Archive for September 16th, 2012

16
Sep
12

Season’s End?: Recap the Forgottens

With the best of intentions last Winter, I tied up these Quill bodied, Parachute Emergers (about a dozen) and then put them in a little tin box and set them aside. Today, while sorting through my fly boxes, I found the little tin box beneath some bags of fly tying materials. 

Now fishing has been scarce of late. But, what was my plan for this little gem? Did I just tie to practice using quills or contending with that parachute post and wound hackle? I usually tie more for a purpose and less to perfect techniques. If I was to again teach fly tying, I would be perfecting some techniques that I have let languish. 

So, on closer inspection of this little gem…I really had no plan for it. I just tied up some and promptly tucked them away into lonely fly pattern oblivion.

A strategy, a plan, an awareness of why you tie certain patterns and when they would be of use helps one grow as a fly fisher chasing trout or whatever species. As Summer draws to an end, I will do some lake fishing, chase some Silvers, Late Summer Steelhead, trout feeding on eggs below Chinook redds and I seriously doubt the little gem above will be used for any trout fishing until next year. So now might be a good time to research what I had in mind for this fly back last Winter when I tied them. Then I should put them in fly boxes that make them visible and viable. Better planning and management of fly boxes. What can be so hard managing a gazillion flies?

16
Sep
12

N.W. Outdoor Research: Gold Mine of History

Photo above Cascades, 1930, by Ralph I. Gifford (Oregon State University Archives) SwittersB

I came upon a couple of excellent resources for those doing research on historical, outdoor pursuits in the Pacific N.W. and beyond that I want to share. Some extremely fascinating research storehouses..gold mines.

NORTHWEST DIGITAL ARCHIVES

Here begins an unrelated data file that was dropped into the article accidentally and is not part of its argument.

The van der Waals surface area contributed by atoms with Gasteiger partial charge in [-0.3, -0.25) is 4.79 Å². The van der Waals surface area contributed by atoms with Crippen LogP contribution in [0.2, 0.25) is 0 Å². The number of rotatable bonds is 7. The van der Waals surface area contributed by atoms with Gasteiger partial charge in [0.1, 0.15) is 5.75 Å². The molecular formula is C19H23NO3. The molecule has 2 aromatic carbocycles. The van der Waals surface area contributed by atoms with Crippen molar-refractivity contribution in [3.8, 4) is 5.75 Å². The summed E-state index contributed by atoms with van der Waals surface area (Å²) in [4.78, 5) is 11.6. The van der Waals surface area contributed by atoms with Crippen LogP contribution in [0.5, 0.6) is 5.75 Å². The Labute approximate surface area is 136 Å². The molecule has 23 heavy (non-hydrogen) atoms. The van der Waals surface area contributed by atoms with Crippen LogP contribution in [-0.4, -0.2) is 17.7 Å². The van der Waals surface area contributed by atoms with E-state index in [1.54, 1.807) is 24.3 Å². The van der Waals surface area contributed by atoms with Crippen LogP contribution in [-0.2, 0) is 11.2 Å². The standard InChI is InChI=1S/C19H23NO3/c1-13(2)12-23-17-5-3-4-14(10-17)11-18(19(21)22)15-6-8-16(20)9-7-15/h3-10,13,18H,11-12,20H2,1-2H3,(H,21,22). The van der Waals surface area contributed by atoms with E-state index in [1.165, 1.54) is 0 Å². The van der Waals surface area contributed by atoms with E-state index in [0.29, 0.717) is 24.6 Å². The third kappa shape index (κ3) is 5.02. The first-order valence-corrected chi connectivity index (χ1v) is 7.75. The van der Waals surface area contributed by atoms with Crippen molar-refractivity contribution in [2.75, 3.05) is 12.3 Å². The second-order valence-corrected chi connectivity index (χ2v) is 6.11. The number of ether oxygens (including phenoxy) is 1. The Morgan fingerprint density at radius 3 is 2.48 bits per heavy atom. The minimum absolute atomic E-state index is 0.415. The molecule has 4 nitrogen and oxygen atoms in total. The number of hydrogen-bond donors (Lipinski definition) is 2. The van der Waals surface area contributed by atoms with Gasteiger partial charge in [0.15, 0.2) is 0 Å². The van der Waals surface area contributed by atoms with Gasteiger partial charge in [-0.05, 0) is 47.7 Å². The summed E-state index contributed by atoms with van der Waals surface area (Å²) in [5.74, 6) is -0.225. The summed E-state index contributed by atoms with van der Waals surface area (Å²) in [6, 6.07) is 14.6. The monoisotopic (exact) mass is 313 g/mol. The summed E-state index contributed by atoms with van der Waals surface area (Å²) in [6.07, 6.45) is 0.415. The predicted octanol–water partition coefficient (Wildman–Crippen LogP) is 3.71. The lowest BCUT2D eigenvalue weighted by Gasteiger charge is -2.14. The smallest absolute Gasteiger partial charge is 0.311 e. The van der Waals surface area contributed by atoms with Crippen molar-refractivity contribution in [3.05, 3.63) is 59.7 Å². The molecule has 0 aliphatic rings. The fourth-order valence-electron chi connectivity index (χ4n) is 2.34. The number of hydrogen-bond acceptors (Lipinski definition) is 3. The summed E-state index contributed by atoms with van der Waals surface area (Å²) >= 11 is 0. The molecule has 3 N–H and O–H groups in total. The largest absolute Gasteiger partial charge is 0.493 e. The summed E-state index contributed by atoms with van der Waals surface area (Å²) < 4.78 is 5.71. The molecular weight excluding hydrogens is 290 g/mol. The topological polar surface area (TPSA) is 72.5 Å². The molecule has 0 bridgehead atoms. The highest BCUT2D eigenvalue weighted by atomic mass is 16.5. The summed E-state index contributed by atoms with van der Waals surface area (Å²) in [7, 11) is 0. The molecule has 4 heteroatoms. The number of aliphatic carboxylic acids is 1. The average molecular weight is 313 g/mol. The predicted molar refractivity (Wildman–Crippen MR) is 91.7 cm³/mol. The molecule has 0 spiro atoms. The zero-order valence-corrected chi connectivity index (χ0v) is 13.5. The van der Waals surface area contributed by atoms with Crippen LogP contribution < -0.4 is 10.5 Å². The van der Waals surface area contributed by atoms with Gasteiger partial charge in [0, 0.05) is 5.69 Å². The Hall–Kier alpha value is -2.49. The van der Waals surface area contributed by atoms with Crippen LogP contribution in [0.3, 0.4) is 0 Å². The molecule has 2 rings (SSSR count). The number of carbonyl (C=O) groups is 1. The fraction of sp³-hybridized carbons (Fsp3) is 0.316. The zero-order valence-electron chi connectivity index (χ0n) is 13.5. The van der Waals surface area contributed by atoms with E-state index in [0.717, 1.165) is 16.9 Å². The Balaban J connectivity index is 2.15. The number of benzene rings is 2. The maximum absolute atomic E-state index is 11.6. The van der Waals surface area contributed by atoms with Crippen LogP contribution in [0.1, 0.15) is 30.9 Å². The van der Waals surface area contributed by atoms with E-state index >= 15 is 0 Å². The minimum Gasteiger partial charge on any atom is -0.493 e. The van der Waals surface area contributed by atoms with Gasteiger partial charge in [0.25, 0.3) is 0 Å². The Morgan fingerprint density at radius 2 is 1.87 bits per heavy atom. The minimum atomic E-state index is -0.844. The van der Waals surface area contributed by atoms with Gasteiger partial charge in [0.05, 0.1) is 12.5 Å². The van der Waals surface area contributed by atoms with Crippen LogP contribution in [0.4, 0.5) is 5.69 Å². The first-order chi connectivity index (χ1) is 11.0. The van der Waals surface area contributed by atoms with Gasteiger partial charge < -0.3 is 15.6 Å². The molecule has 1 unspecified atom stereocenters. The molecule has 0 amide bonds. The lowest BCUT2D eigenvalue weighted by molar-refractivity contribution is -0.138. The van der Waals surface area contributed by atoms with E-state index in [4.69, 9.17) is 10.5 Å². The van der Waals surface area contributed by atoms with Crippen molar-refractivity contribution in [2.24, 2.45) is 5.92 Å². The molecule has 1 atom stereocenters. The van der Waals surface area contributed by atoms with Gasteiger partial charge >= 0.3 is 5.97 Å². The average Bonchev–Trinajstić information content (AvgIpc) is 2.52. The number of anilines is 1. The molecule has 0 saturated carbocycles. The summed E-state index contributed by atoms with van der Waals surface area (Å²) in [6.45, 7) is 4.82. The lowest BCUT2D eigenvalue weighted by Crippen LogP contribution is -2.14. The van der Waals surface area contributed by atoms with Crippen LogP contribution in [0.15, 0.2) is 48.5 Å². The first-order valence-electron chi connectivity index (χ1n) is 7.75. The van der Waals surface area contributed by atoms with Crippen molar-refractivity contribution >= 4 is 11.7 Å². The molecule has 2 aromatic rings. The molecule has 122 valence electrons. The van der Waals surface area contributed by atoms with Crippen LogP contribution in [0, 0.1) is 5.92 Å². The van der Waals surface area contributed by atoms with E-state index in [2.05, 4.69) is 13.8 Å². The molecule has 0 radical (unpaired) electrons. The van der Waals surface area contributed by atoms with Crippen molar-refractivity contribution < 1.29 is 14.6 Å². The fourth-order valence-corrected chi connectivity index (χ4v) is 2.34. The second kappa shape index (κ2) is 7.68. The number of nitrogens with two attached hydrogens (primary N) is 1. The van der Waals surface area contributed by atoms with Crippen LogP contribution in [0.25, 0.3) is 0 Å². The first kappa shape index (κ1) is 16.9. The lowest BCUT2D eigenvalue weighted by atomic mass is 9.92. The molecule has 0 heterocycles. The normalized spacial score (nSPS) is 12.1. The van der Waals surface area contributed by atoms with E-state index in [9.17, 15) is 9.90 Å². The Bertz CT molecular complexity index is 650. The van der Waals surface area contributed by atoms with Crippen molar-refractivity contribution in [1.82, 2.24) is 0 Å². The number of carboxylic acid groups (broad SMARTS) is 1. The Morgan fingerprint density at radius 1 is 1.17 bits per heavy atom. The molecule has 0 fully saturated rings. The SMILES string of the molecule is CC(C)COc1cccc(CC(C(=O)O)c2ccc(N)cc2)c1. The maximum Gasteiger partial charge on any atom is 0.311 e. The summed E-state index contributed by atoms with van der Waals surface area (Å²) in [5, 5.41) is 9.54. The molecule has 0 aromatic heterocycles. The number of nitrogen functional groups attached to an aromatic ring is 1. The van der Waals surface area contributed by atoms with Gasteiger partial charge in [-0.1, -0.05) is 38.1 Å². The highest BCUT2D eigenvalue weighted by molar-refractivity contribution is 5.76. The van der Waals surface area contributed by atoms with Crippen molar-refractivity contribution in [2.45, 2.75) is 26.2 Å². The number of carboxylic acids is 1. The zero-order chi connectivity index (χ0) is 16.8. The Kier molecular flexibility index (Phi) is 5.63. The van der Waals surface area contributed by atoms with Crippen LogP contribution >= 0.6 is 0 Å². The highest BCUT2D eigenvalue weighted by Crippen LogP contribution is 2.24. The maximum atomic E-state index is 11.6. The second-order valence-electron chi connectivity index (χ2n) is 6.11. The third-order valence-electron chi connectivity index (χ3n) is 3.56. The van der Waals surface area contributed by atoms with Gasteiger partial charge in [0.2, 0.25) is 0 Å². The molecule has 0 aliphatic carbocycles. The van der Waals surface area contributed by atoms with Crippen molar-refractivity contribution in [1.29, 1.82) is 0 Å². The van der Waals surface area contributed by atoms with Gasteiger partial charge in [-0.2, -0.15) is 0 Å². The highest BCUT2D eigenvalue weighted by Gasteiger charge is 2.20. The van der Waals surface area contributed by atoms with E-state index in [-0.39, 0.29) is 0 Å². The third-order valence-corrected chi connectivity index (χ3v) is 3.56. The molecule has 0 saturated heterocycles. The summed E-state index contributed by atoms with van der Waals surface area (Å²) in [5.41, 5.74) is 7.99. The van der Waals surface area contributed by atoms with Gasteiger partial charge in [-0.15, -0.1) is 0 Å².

WESTERN WASHINGTON U. ORAL HISTORY OF FLY FISEHERS

There’s a wealth of written and photographical data, digitized for those willing to do the digging. 

16
Sep
12

Gear Bag: Simple Attention & Prevention

A few years back, I received a beautiful gear bag from my family. It is a Fish Pond bag, that set  them back a fair amount. This is a reminder to immediately take care of your gear after an outing if: you have been infrequently getting out; subject your gear to the elements; don’t recognize the assault upon your gear and put it away sopping wet!

Last Fall, about eleven months ago, I went on a trip up the Sandy River chasing some late running coho. I was wanting to get some fishing in because I was due for surgery on my neck. That late afternoon, the pain was too much to wave a spey rod, the elements intervened and I stripped off my gear, threw it in back and headed home. The gear was off loaded into the garage and forgotten.

An unfrozen zipper revealing the white corrosion that held the zipper. (SwittersB)

The results have been unfriendly to the gear bag that I value and cherish. Corrosion had seized up every one of the 16 zippers! All exhibited that white, crusty crud that had frozen the zippers. I tried silicone sprays, unstick sprays for stuck nuts/bolts…it worked on 3 of the 16 zippers. Research lead to those obvious home remedies…vinegar & lemon juice. Obvious because they work! Actually, I did much better with the lemon juice than with the vinegar. Vinegar is a pretty good resource also, but today the lemon juice was wonderful. Thank goodness.

The gear bag with some of the many zippers unstuck. The zippers have that rusty sheen, but that is more a reflection of some light source as they are not rusted or corroded on the surface, especially not after all the lemon juice and vinegar I poured down their gullet! (SwittersB)

The obvious remedy is not to put anything away wet that can’t stand the mold, mildew, corrosion and rust villains. But, I imagine there are other home remedies or over the counter resources to conquer the stuck zipper/corrosion problem. Prevention being first and foremost.

This type of gear bag probably should not get so wet, and if it does it should be immediately dried out and attention given to the zippers.




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